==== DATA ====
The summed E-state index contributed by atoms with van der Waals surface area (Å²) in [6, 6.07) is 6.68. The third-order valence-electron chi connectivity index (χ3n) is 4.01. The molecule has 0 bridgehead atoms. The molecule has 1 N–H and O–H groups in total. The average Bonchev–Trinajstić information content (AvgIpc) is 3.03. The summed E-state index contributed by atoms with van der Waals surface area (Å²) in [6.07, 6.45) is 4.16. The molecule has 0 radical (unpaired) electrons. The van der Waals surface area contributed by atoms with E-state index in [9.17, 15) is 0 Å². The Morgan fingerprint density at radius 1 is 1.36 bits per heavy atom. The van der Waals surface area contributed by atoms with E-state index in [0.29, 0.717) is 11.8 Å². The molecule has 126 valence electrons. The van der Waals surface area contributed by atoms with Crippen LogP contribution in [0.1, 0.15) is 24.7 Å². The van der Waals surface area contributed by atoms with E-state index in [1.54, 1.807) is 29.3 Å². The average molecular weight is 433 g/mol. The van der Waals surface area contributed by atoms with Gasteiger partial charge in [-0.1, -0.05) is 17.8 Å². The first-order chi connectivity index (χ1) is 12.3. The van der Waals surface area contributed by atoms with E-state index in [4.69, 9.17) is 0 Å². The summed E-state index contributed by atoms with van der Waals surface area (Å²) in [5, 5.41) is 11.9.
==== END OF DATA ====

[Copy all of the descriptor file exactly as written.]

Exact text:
The summed E-state index contributed by atoms with van der Waals surface area (Å²) in [6, 6.07) is 6.68. The third-order valence-electron chi connectivity index (χ3n) is 4.01. The molecule has 0 bridgehead atoms. The molecule has 1 N–H and O–H groups in total. The average Bonchev–Trinajstić information content (AvgIpc) is 3.03. The summed E-state index contributed by atoms with van der Waals surface area (Å²) in [6.07, 6.45) is 4.16. The molecule has 0 radical (unpaired) electrons. The van der Waals surface area contributed by atoms with E-state index in [9.17, 15) is 0 Å². The Morgan fingerprint density at radius 1 is 1.36 bits per heavy atom. The van der Waals surface area contributed by atoms with E-state index in [0.29, 0.717) is 11.8 Å². The molecule has 126 valence electrons. The van der Waals surface area contributed by atoms with Crippen LogP contribution in [0.1, 0.15) is 24.7 Å². The van der Waals surface area contributed by atoms with E-state index in [1.54, 1.807) is 29.3 Å². The average molecular weight is 433 g/mol. The van der Waals surface area contributed by atoms with Gasteiger partial charge in [-0.1, -0.05) is 17.8 Å². The first-order chi connectivity index (χ1) is 12.3. The van der Waals surface area contributed by atoms with E-state index in [4.69, 9.17) is 0 Å². The summed E-state index contributed by atoms with van der Waals surface area (Å²) in [5, 5.41) is 11.9.